Three recent events of which to take note. Each of them signals a step in the right direction, so be not discouraged if the pace seems yet inadequate.
First, the great state of California has initiated a plan to reduce GHG emissions to 1990 levels by 2020. Authority is granted to the California Air Resources Board, which should help get things rolling quickly and effectively. The declared intent, besides reducing the state's own emissions, is to serve as a model for other states and, perhaps, the nation.
Next, an official representative of the USA -- Ambassador Paula Dobriansky -- announced at the UN Climate Change Conference in Poznan, Poland, that the country will cut its emissions by at least 50% by 2050. The statement generated only tepid applause, as all in the room knew the target was much too unambitious, but compared to where the Bush administration was as of the Bali conference ...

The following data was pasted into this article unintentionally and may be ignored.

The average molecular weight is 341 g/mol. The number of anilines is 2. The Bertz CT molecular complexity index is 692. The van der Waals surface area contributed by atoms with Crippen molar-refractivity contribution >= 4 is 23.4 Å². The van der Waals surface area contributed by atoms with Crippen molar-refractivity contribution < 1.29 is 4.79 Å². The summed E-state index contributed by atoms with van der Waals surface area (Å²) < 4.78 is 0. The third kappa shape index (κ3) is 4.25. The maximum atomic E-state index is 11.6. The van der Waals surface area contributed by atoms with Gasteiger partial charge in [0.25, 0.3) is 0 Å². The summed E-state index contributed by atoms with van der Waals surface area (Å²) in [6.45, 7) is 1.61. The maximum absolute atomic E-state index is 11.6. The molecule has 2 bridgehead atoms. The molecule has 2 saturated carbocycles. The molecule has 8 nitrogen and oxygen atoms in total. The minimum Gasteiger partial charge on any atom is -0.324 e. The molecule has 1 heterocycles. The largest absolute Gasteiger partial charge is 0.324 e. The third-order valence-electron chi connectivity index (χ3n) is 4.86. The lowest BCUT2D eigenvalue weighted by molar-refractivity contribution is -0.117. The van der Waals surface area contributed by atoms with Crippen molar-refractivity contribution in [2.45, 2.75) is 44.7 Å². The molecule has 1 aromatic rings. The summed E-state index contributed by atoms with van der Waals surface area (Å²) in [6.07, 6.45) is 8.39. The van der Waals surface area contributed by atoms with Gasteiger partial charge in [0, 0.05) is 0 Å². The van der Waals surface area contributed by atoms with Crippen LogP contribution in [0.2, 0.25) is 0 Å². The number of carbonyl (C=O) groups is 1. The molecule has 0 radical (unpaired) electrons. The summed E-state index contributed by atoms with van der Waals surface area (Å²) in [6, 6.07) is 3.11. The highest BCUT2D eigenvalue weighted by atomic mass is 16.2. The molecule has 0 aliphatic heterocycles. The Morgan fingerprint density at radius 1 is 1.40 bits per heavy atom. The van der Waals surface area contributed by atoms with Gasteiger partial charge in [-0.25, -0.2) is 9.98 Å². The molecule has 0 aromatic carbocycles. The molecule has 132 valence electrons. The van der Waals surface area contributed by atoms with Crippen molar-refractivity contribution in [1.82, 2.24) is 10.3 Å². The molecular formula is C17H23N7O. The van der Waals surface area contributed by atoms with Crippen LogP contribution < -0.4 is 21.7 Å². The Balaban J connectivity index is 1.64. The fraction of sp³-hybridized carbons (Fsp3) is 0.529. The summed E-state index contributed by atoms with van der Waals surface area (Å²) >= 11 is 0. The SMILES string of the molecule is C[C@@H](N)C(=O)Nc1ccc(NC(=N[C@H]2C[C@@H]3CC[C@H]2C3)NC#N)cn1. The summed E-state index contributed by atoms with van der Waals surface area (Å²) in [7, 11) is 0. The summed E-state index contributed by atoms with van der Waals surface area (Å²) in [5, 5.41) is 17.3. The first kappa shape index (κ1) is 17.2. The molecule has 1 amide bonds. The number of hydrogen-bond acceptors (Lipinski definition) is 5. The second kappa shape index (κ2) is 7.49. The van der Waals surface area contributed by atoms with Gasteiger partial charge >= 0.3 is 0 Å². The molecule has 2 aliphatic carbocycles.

Finally, Toronto, the fourth largest city in North America, has imposed a nickel tax (not deposit) on disposable water bottles sold within city limits, plus banned the sale and distribution of bottled water on city property. One interesting side-note is that the ban on sales is accompanied by an initiative to make sure that tap water -- drinking fountains and places to refill reusable bottles -- are adequately available in city facilities. That's a thought which hadn't occurred to me, but which I intend to push at Greenback. All of our major buildings (I think) have some drinking fountains, but they can be hard to find, the performance (pressure, temperature) is inconsistent at best, and many are not physically conducive to the act of refilling a bottle. (It's not impossible, but it's hardly easy.) If we want students and employees to refill and reuse, we need to make that an easy thing to do. Anybody got any experience with similar plumbing retrofits that they'd care to share?
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